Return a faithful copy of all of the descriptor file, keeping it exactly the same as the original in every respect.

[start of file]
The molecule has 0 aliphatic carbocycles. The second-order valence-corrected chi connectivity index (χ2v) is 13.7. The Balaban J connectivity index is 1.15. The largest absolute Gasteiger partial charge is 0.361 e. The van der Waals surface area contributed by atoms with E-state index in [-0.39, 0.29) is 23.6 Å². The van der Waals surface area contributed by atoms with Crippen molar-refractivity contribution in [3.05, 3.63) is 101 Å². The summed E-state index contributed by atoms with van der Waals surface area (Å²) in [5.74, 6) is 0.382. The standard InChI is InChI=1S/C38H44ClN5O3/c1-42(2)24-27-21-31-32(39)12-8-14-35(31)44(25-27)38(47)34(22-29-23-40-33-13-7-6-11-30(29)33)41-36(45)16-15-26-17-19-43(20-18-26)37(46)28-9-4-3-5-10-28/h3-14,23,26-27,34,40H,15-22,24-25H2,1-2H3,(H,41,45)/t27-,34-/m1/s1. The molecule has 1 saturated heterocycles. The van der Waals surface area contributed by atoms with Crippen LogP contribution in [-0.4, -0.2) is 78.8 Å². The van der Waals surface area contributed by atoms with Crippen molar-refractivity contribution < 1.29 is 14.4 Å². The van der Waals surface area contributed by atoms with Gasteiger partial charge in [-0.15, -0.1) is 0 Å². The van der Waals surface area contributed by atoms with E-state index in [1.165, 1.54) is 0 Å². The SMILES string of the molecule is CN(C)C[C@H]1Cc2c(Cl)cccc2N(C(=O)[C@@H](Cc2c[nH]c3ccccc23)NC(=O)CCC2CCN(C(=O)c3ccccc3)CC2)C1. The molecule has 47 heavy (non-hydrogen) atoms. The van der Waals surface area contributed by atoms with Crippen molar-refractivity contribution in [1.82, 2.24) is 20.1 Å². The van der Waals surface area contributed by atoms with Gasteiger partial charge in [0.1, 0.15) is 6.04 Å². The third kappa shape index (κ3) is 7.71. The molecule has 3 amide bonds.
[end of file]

The molecule has 0 aliphatic carbocycles. The second-order valence-corrected chi connectivity index (χ2v) is 13.7. The Balaban J connectivity index is 1.15. The largest absolute Gasteiger partial charge is 0.361 e. The van der Waals surface area contributed by atoms with E-state index in [-0.39, 0.29) is 23.6 Å². The van der Waals surface area contributed by atoms with Crippen molar-refractivity contribution in [3.05, 3.63) is 101 Å². The summed E-state index contributed by atoms with van der Waals surface area (Å²) in [5.74, 6) is 0.382. The standard InChI is InChI=1S/C38H44ClN5O3/c1-42(2)24-27-21-31-32(39)12-8-14-35(31)44(25-27)38(47)34(22-29-23-40-33-13-7-6-11-30(29)33)41-36(45)16-15-26-17-19-43(20-18-26)37(46)28-9-4-3-5-10-28/h3-14,23,26-27,34,40H,15-22,24-25H2,1-2H3,(H,41,45)/t27-,34-/m1/s1. The molecule has 1 saturated heterocycles. The van der Waals surface area contributed by atoms with Crippen LogP contribution in [-0.4, -0.2) is 78.8 Å². The van der Waals surface area contributed by atoms with Crippen molar-refractivity contribution < 1.29 is 14.4 Å². The van der Waals surface area contributed by atoms with Gasteiger partial charge in [-0.15, -0.1) is 0 Å². The van der Waals surface area contributed by atoms with E-state index in [1.165, 1.54) is 0 Å². The SMILES string of the molecule is CN(C)C[C@H]1Cc2c(Cl)cccc2N(C(=O)[C@@H](Cc2c[nH]c3ccccc23)NC(=O)CCC2CCN(C(=O)c3ccccc3)CC2)C1. The molecule has 47 heavy (non-hydrogen) atoms. The van der Waals surface area contributed by atoms with Crippen molar-refractivity contribution in [1.82, 2.24) is 20.1 Å². The van der Waals surface area contributed by atoms with Gasteiger partial charge in [0.1, 0.15) is 6.04 Å². The third kappa shape index (κ3) is 7.71. The molecule has 3 amide bonds.